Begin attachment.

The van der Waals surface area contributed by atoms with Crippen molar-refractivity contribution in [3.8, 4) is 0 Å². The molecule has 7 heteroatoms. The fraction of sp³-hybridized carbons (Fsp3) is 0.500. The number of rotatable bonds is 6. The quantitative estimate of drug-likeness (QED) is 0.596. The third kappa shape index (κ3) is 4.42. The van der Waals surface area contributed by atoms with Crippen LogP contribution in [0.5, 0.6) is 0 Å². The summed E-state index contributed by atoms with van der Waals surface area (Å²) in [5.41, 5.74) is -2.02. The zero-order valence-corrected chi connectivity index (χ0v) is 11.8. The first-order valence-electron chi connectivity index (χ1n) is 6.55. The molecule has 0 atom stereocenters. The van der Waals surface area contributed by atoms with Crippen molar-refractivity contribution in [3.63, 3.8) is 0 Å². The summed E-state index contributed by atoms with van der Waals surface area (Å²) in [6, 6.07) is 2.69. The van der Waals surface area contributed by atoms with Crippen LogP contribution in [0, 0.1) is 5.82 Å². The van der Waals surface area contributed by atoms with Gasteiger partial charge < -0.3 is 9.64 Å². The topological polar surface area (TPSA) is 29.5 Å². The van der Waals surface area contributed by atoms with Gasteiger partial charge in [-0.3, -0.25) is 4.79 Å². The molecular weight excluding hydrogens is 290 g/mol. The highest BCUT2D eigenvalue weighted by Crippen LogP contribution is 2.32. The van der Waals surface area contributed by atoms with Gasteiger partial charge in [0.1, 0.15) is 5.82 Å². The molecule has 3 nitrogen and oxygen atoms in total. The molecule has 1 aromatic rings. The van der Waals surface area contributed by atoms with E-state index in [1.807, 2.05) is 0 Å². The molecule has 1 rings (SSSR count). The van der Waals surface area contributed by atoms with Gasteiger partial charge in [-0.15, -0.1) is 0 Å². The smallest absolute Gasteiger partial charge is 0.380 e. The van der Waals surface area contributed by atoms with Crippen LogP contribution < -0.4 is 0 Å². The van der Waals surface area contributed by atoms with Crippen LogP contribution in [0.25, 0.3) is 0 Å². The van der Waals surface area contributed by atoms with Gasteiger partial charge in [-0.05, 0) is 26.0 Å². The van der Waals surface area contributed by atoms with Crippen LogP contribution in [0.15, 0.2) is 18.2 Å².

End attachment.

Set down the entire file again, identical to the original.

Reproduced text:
The van der Waals surface area contributed by atoms with Crippen molar-refractivity contribution in [3.8, 4) is 0 Å². The molecule has 7 heteroatoms. The fraction of sp³-hybridized carbons (Fsp3) is 0.500. The number of rotatable bonds is 6. The quantitative estimate of drug-likeness (QED) is 0.596. The third kappa shape index (κ3) is 4.42. The van der Waals surface area contributed by atoms with Crippen LogP contribution in [0.5, 0.6) is 0 Å². The summed E-state index contributed by atoms with van der Waals surface area (Å²) in [5.41, 5.74) is -2.02. The zero-order valence-corrected chi connectivity index (χ0v) is 11.8. The first-order valence-electron chi connectivity index (χ1n) is 6.55. The molecule has 0 atom stereocenters. The van der Waals surface area contributed by atoms with Crippen molar-refractivity contribution in [3.63, 3.8) is 0 Å². The summed E-state index contributed by atoms with van der Waals surface area (Å²) in [6, 6.07) is 2.69. The van der Waals surface area contributed by atoms with Crippen LogP contribution in [0, 0.1) is 5.82 Å². The van der Waals surface area contributed by atoms with Gasteiger partial charge < -0.3 is 9.64 Å². The topological polar surface area (TPSA) is 29.5 Å². The van der Waals surface area contributed by atoms with Gasteiger partial charge in [-0.3, -0.25) is 4.79 Å². The molecular weight excluding hydrogens is 290 g/mol. The highest BCUT2D eigenvalue weighted by Crippen LogP contribution is 2.32. The van der Waals surface area contributed by atoms with Gasteiger partial charge in [0.1, 0.15) is 5.82 Å². The molecule has 3 nitrogen and oxygen atoms in total. The molecule has 1 aromatic rings. The van der Waals surface area contributed by atoms with E-state index in [1.807, 2.05) is 0 Å². The molecule has 1 rings (SSSR count). The van der Waals surface area contributed by atoms with Gasteiger partial charge in [-0.15, -0.1) is 0 Å². The smallest absolute Gasteiger partial charge is 0.380 e. The van der Waals surface area contributed by atoms with Crippen LogP contribution < -0.4 is 0 Å². The van der Waals surface area contributed by atoms with Crippen LogP contribution in [0.25, 0.3) is 0 Å². The van der Waals surface area contributed by atoms with Gasteiger partial charge in [-0.05, 0) is 26.0 Å². The van der Waals surface area contributed by atoms with Crippen LogP contribution in [0.15, 0.2) is 18.2 Å².